So, the Oscar nominations dropped, and as usual, it’s a mix of “Oh wow!” and “Wait, what?”. But the biggest jaw-drop? Barbie getting dissed in some major categories. Oppenheimer hogged the limelight with a whopping 13 nominations, leaving Poor Things and Killers of the Flower Moon trying to catch up.
Barbie, though she scored eight nods, got slapped in the face. Greta Gerwig got no love for best director, and Margot Robbie missed out on a best actress nod.
Let’s break down five hot topics from the nominations, including the drama around Barbie’s snubs.
1. Golda and Maestro’s ‘Jewface’ Saga
Golda wasn’t the Oscars’ big shot, but it did wiggle into the best makeup and hairstyling category. Controversy alert! Dame Helen Mirren playing Israeli PM Golda Meir stirred a pot of debate about non-Jewish actors taking on Jewish roles. Maestro had its own drama with Bradley Cooper’s looks as Jewish composer Leonard Bernstein. David Baddiel’s tweet summed it up: “Oscar nods for Jewface.”
2. LGBT History-Maker
Colman Domingo nabbing a best actor nomination for Rustin and Jodie Foster rocking a best supporting actress nod for Nyad? Cue history-making moment. Two openly LGBT actors scoring nominations for playing LGBT characters. Domingo as civil rights hero Bayard Rustin and Foster as swimming coach Bonnie Stoll. Big deal. Also, shoutout to the 10 newbies getting their first nom, like Emily Blunt and crew.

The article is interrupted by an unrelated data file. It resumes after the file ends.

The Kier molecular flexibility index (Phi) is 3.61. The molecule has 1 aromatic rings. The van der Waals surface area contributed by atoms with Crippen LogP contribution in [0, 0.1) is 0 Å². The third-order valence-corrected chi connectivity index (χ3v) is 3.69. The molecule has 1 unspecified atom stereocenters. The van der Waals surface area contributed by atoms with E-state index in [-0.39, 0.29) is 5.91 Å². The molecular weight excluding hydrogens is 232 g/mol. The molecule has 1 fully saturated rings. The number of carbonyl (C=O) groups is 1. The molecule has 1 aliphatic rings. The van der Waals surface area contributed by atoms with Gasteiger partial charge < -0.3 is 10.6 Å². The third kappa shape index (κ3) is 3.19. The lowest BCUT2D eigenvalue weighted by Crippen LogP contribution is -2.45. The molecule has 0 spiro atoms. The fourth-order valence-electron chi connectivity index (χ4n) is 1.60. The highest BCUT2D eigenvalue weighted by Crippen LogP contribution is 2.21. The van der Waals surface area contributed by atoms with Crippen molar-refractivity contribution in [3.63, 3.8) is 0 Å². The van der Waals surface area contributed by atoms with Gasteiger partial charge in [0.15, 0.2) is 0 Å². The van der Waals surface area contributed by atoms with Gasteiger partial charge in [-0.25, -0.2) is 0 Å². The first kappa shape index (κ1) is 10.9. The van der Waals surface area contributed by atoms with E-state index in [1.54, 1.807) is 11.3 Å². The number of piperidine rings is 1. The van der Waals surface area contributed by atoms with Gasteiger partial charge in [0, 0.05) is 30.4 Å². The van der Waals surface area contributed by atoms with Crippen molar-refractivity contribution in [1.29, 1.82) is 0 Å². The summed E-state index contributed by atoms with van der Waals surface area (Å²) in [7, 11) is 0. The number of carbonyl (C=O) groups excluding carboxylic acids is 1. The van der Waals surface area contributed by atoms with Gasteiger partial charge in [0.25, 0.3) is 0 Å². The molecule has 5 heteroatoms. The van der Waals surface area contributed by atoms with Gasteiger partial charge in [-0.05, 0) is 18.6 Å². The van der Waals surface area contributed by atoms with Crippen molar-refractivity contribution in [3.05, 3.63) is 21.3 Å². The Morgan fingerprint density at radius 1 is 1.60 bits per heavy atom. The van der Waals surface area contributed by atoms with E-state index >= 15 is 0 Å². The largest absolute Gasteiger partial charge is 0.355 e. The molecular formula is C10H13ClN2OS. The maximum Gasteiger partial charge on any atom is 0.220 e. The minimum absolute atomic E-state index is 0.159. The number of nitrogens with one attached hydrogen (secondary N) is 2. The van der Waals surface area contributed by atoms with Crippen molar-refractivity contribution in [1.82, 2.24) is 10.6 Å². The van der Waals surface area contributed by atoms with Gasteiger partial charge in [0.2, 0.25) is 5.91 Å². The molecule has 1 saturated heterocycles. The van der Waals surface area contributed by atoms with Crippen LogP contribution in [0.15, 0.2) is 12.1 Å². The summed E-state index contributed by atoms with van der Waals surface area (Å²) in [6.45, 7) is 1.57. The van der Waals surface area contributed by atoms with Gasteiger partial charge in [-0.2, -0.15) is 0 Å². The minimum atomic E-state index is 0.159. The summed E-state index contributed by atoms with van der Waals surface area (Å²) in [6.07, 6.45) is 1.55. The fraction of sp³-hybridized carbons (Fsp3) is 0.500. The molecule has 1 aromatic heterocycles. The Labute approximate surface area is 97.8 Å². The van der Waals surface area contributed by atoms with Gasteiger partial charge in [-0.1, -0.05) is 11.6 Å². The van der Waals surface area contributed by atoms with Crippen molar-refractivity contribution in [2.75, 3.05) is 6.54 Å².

3. Saltburn’s Oscar Diss
Saltburn, despite its cult status and love from other awards, got the cold shoulder at the Oscars. Emerald Fennell’s wild flick about a student diving into a rich family got hugs from the Golden Globes and five Bafta nods. But, oh boy, the more reserved US Academy voters weren’t feeling it. Maybe the bathtubs and graveyard scenes were too much for their taste.
4. Slow ‘Revolution’ for Female Directors
Greta Gerwig not making the best director cut? That’s a red flag on the slow progress for female directors. Justine Triet from France, the brain behind Anatomy of a Fall, stood as the only woman in the ring this time – the eighth round in Oscars history. Talking about the shift in the film world, Triet said it’s the start of a major revolution for women. And hey, for the first time ever, three films directed by women got the nod for best picture.
5. Lily Gladstone’s Oscar Ride
Lily Gladstone from Killers of the Flower Moon might just make history as the first Native American actress to grab an Oscar. Playing a woman from the Osage tribe dealing with greedy white settlers after their oil-rich land. Martin Scorsese directed the flick, making him the oldest dude ever nominated for best director at 81. Here’s a wild twist – an old high school yearbook pic of Gladstone popped up, revealing her classmates predicted she’d be “most likely to win an Oscar.” Smart classmates, it seems.
In the big Oscar picture, these juicy points add spice to the convo. Who’s taking home the gold? We’ll find out, but for now, let the chit-chat and excitement keep rolling in the movie world.